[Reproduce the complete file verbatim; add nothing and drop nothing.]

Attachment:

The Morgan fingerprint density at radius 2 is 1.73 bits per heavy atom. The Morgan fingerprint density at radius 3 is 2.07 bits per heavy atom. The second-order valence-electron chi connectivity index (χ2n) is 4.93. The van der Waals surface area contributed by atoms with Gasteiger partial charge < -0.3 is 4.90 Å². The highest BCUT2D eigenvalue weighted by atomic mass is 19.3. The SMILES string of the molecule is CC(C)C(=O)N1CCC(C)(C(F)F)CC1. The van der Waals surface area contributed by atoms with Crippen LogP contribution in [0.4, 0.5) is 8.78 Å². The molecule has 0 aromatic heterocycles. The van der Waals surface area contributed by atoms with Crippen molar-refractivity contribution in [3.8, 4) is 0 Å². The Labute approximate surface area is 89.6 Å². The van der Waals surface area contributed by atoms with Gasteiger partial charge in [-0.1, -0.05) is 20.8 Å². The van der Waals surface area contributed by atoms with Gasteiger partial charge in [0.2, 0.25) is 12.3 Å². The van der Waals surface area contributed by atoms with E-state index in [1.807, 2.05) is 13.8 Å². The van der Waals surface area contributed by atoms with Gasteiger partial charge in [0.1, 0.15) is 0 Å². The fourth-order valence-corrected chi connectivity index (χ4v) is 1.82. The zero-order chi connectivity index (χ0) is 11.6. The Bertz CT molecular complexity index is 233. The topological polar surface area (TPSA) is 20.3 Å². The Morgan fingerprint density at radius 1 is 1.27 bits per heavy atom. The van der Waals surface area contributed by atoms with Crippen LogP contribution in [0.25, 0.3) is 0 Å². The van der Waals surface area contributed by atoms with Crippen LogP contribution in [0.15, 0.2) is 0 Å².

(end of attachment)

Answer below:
The Morgan fingerprint density at radius 2 is 1.73 bits per heavy atom. The Morgan fingerprint density at radius 3 is 2.07 bits per heavy atom. The second-order valence-electron chi connectivity index (χ2n) is 4.93. The van der Waals surface area contributed by atoms with Gasteiger partial charge < -0.3 is 4.90 Å². The highest BCUT2D eigenvalue weighted by atomic mass is 19.3. The SMILES string of the molecule is CC(C)C(=O)N1CCC(C)(C(F)F)CC1. The van der Waals surface area contributed by atoms with Crippen LogP contribution in [0.4, 0.5) is 8.78 Å². The molecule has 0 aromatic heterocycles. The van der Waals surface area contributed by atoms with Crippen molar-refractivity contribution in [3.8, 4) is 0 Å². The Labute approximate surface area is 89.6 Å². The van der Waals surface area contributed by atoms with Gasteiger partial charge in [-0.1, -0.05) is 20.8 Å². The van der Waals surface area contributed by atoms with Gasteiger partial charge in [0.2, 0.25) is 12.3 Å². The van der Waals surface area contributed by atoms with E-state index in [1.807, 2.05) is 13.8 Å². The van der Waals surface area contributed by atoms with Gasteiger partial charge in [0.1, 0.15) is 0 Å². The fourth-order valence-corrected chi connectivity index (χ4v) is 1.82. The zero-order chi connectivity index (χ0) is 11.6. The Bertz CT molecular complexity index is 233. The topological polar surface area (TPSA) is 20.3 Å². The Morgan fingerprint density at radius 1 is 1.27 bits per heavy atom. The van der Waals surface area contributed by atoms with Crippen LogP contribution in [0.25, 0.3) is 0 Å². The van der Waals surface area contributed by atoms with Crippen LogP contribution in [0.15, 0.2) is 0 Å².